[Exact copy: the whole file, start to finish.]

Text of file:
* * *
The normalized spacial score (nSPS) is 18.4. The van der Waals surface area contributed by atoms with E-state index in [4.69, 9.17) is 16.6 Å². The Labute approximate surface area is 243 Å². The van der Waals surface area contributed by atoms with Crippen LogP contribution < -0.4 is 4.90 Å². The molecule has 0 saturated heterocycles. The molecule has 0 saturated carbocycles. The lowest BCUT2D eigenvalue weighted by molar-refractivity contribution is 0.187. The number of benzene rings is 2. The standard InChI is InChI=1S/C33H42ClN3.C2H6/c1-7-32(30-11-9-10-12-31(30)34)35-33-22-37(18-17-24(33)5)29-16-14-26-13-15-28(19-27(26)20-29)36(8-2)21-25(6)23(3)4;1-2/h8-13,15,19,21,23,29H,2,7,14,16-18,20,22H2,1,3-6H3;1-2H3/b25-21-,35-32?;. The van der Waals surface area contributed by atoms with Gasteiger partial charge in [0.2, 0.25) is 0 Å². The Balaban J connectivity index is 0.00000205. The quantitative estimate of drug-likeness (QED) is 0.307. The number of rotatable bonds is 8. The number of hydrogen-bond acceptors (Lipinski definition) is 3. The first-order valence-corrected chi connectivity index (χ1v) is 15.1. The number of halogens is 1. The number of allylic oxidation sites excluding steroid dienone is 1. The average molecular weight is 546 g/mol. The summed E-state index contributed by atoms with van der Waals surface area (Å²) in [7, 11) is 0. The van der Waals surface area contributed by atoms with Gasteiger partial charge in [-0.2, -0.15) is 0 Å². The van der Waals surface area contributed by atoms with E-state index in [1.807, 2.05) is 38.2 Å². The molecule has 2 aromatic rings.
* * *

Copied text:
The normalized spacial score (nSPS) is 18.4. The van der Waals surface area contributed by atoms with E-state index in [4.69, 9.17) is 16.6 Å². The Labute approximate surface area is 243 Å². The van der Waals surface area contributed by atoms with Crippen LogP contribution < -0.4 is 4.90 Å². The molecule has 0 saturated heterocycles. The molecule has 0 saturated carbocycles. The lowest BCUT2D eigenvalue weighted by molar-refractivity contribution is 0.187. The number of benzene rings is 2. The standard InChI is InChI=1S/C33H42ClN3.C2H6/c1-7-32(30-11-9-10-12-31(30)34)35-33-22-37(18-17-24(33)5)29-16-14-26-13-15-28(19-27(26)20-29)36(8-2)21-25(6)23(3)4;1-2/h8-13,15,19,21,23,29H,2,7,14,16-18,20,22H2,1,3-6H3;1-2H3/b25-21-,35-32?;. The van der Waals surface area contributed by atoms with Gasteiger partial charge in [0.2, 0.25) is 0 Å². The Balaban J connectivity index is 0.00000205. The quantitative estimate of drug-likeness (QED) is 0.307. The number of rotatable bonds is 8. The number of hydrogen-bond acceptors (Lipinski definition) is 3. The first-order valence-corrected chi connectivity index (χ1v) is 15.1. The number of halogens is 1. The number of allylic oxidation sites excluding steroid dienone is 1. The average molecular weight is 546 g/mol. The summed E-state index contributed by atoms with van der Waals surface area (Å²) in [7, 11) is 0. The van der Waals surface area contributed by atoms with Gasteiger partial charge in [-0.2, -0.15) is 0 Å². The van der Waals surface area contributed by atoms with E-state index in [1.807, 2.05) is 38.2 Å². The molecule has 2 aromatic rings.